In 2011 a young Tunisian street vendor set himself afire in protest of an authoritarian system and government corruption that squelched economic opportunity for Tunisians like him.
Mohamed Bouazizi’s protest and death became the spark that set in motion Tunisia’s revolution and the wider movement known as the Arab Spring.
This month another young Tunisian, Ridha Yahyaoui, took his own life in a public act of protest over his inability to secure employment in the country’s sinking economy. After having his application for a public-sector job rejected – allegedly in favor of candidates with family connections – Mr. Yahyaoui climbed a utility pole in his hometown of Kasserine and electrocuted himself.
Five years after Mr. Bouazizi’s fiery protest, Tunisia is known as the success story of the Arab Spring, the one Arab country that came through the revolt against authoritarian rule with a functioning democracy. But Yahyaoui’s act of desperation, and the demonstrations that ensued, are a reminder that it was lack of economic opportunity, as well as frustration over corruption, that touched off the changes in 2011.
Indeed, Tunisia’s recent unrest suggests that it is joblessness and dashed economic expectations – and not so much political or democratic aspirations – that can spark movements like the Arab Spring, regional experts say. Also, these unmet economic expectations are feeding the region’s violent extremism, say the experts, who point to the thousands of Tunisians who have gone to Syria (or next-door neighbor Libya) to fight for the Islamic State.
“We have lost sight of the major drivers behind the Arab Spring, which were lack of jobs and economic vulnerabilities – things like dashed employment hopes and lost dignity,” says Fawaz Gerges, a professor of Middle East studies at the London School of Economics and Political Science. “The Arab uprisings were not about liberal democracy à la France or America; they were very much about bread, about butter, and about everyday economic frustrations rising to a breaking point.”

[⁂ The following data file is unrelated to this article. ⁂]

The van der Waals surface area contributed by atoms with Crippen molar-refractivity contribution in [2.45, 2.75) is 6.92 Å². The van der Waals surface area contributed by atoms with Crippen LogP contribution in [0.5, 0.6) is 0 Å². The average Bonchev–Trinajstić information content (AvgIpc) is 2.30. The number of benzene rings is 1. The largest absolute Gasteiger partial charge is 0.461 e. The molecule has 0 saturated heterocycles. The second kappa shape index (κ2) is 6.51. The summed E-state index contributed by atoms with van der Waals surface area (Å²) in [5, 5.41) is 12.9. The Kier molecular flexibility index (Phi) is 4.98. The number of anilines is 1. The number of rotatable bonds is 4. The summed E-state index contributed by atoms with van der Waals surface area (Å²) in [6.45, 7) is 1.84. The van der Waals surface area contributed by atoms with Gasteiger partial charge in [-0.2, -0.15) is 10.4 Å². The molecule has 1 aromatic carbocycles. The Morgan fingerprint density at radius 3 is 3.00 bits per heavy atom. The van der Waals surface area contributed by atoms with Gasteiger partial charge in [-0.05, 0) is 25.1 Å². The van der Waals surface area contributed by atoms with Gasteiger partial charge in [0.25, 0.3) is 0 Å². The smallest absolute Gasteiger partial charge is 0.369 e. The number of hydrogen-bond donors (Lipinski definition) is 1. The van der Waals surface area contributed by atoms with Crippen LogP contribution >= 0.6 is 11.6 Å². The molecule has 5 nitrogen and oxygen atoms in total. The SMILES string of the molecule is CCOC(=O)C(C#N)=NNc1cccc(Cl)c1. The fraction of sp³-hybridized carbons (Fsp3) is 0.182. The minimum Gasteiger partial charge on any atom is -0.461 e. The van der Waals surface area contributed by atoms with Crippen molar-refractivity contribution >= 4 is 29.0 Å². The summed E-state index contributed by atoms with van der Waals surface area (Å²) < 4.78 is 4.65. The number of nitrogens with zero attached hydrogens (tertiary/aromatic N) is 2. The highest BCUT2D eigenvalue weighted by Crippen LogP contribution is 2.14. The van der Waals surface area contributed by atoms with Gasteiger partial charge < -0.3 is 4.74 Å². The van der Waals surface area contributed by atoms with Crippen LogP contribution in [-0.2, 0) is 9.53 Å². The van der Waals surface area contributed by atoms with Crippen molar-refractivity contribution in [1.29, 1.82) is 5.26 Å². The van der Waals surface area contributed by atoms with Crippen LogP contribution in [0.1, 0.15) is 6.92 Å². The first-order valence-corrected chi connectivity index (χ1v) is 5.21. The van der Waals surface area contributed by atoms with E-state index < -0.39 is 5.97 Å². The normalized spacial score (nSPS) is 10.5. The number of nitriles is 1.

Such everyday frustrations boiled over again in the wake of Yahyaoui’s death, setting off days of protests and looting that on Saturday prompted the government to declare a state of emergency. Demonstrations continued Monday, most notably with thousands of police officers taking to the streets of the capital to protest low wages and poor working conditions.
Still, Tunisia is held up as a bright spot on an otherwise dark regional landscape of failed revolutions. Libya, to Tunisia’s east, is torn by warring governments that have left parts of the country under the control of the Islamic State. Egypt, further to the east, has reverted to authoritarian rule. And Syria has been devastated by five years of civil war.
Since toppling autocratic ruler President Zine el-Abidine Ben Ali in 2011, Tunisians have held successive elections that have been open to an array of political parties, including moderate Islamists. But economic growth and opportunity have not followed the political success.